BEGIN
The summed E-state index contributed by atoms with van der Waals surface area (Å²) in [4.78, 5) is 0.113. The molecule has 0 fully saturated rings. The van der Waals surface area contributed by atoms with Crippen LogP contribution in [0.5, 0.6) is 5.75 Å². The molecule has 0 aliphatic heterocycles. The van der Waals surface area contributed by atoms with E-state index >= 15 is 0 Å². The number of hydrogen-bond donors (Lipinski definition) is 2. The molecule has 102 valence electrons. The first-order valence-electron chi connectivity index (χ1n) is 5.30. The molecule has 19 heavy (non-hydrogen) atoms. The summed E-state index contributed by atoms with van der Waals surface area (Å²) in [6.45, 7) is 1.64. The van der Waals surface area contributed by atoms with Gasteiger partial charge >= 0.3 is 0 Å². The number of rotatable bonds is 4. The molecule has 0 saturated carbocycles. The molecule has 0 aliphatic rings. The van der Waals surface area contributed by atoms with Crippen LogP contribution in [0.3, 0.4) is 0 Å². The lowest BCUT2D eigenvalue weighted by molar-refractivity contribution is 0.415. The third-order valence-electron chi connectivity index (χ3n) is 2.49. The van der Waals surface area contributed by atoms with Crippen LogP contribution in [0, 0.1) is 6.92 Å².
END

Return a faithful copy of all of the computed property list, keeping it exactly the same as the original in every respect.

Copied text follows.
The summed E-state index contributed by atoms with van der Waals surface area (Å²) in [4.78, 5) is 0.113. The molecule has 0 fully saturated rings. The van der Waals surface area contributed by atoms with Crippen LogP contribution in [0.5, 0.6) is 5.75 Å². The molecule has 0 aliphatic heterocycles. The van der Waals surface area contributed by atoms with E-state index >= 15 is 0 Å². The number of hydrogen-bond donors (Lipinski definition) is 2. The molecule has 102 valence electrons. The first-order valence-electron chi connectivity index (χ1n) is 5.30. The molecule has 19 heavy (non-hydrogen) atoms. The summed E-state index contributed by atoms with van der Waals surface area (Å²) in [6.45, 7) is 1.64. The van der Waals surface area contributed by atoms with Gasteiger partial charge >= 0.3 is 0 Å². The number of rotatable bonds is 4. The molecule has 0 saturated carbocycles. The molecule has 0 aliphatic rings. The van der Waals surface area contributed by atoms with Crippen LogP contribution in [0.3, 0.4) is 0 Å². The lowest BCUT2D eigenvalue weighted by molar-refractivity contribution is 0.415. The third-order valence-electron chi connectivity index (χ3n) is 2.49. The van der Waals surface area contributed by atoms with Crippen LogP contribution in [0, 0.1) is 6.92 Å².